6. More Tropical Deforestation
The increasing amounts of soybean oil being diverted into biodiesel have left a gap in global demand for vegetable oil that has to be filled somehow. Tropical forests in South America, Malaysia, and Indonesia are being felled for soybean and palm oil, reversing a trend of declining deforestation.
7. More Pressure on Food Prices
Corn and soy products are infused in almost every processed food item in the grocery store, and are the primary feed for the livestock that end up as meat on our plates. The ethanol mandate guarantees that a certain amount of these crops will be dedicated to fuel first, regardless of other market conditions. So if there is a drought (as there was in 2012) or other event that sends prices crop prices soaring, other portions of the supply chain – like food – are forced to take a bigger hit. Any impact on food prices affects those who can least afford to absorb it.
8. Mounting Threats to Pollinators
Industrial-scale crop production is largely inhospitable to bees and butterflies. Destruction of prairie and other biodiverse habitats in favor on endless fields of corn and soy leave pollinators with nothing to eat. Spraying those fields with pesticides makes them toxic. No wonder bee and monarch butterfly populations have been in such steep decline. The increased crop production following the ethanol mandate has occurred in states that are crucial for both commercial honey bees and are in the central monarch flyway, making it even harder for these populations to rebound.
9. More Political Gridlock
As if Washington wasn’t already dysfunctional enough, the ethanol mandate has been used by politicians on both sides of the issue to gum up the works and get favors they want. Earlier this year, corn-state Senators would not guarantee their votes in favor of a bill to repeal regulations around methane emissions on public lands unless they were granted a vetting of their bill to expand ethanol use even further, and they held up a nominee to the EPA because they were unhappy with how the agency was handling the mandate. Currently, oil-state Senators are holding up a nominee to the Agriculture Department to protest the high cost of complying with the law. From the start, this policy has been a political headache that can’t seem to find a cure. Yet a remedy to the law’s ills does exist. Members of Congress need to come together and focus on these smart solutions that work for the environment, consumers, and family farmers.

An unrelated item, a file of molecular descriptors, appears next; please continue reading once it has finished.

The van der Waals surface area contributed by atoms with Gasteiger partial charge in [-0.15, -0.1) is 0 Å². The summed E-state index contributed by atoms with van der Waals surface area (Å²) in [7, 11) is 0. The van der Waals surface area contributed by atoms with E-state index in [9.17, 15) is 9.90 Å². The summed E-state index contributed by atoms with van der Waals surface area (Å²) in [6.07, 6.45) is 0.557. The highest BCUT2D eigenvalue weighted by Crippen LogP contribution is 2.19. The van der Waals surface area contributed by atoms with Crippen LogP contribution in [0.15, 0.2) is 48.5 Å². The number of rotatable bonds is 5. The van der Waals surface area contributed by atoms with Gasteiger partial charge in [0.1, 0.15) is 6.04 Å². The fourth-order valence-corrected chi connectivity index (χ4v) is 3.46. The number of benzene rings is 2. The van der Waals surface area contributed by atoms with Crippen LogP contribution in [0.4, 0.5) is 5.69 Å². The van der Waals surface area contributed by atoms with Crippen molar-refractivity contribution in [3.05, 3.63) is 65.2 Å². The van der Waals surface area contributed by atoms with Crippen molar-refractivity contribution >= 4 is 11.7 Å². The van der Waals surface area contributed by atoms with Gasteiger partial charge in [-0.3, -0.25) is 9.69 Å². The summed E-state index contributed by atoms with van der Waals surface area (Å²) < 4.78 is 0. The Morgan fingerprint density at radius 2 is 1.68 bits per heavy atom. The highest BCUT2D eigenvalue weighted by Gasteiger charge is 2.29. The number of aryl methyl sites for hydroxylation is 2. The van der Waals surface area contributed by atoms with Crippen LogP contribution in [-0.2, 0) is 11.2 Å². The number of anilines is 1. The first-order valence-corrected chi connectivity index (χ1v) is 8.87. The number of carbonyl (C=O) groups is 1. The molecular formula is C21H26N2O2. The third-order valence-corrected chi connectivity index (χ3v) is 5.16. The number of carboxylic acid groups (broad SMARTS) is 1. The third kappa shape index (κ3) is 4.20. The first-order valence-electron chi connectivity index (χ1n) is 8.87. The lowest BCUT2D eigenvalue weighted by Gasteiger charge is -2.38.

10. Less Need for Biofuels (Ok, this one I’m happy about…)
To end on a positive note, we have very different needs for our fuel supply than we did when the law was passed 10 years ago. At that time, oil prices and gasoline demand were surging. Today, oil prices have been on a sustained low, and the U.S. has even begun exporting oil. Thanks to stricter fuel economy standards and the growing popularity of hybrid and electric cars, fuel consumption is actually on a downward trajectory. With this in mind, maybe it would be better for Congress to focus on facilitating the transition to electrified transportation while developing the best biofuels for aviation and long shipping.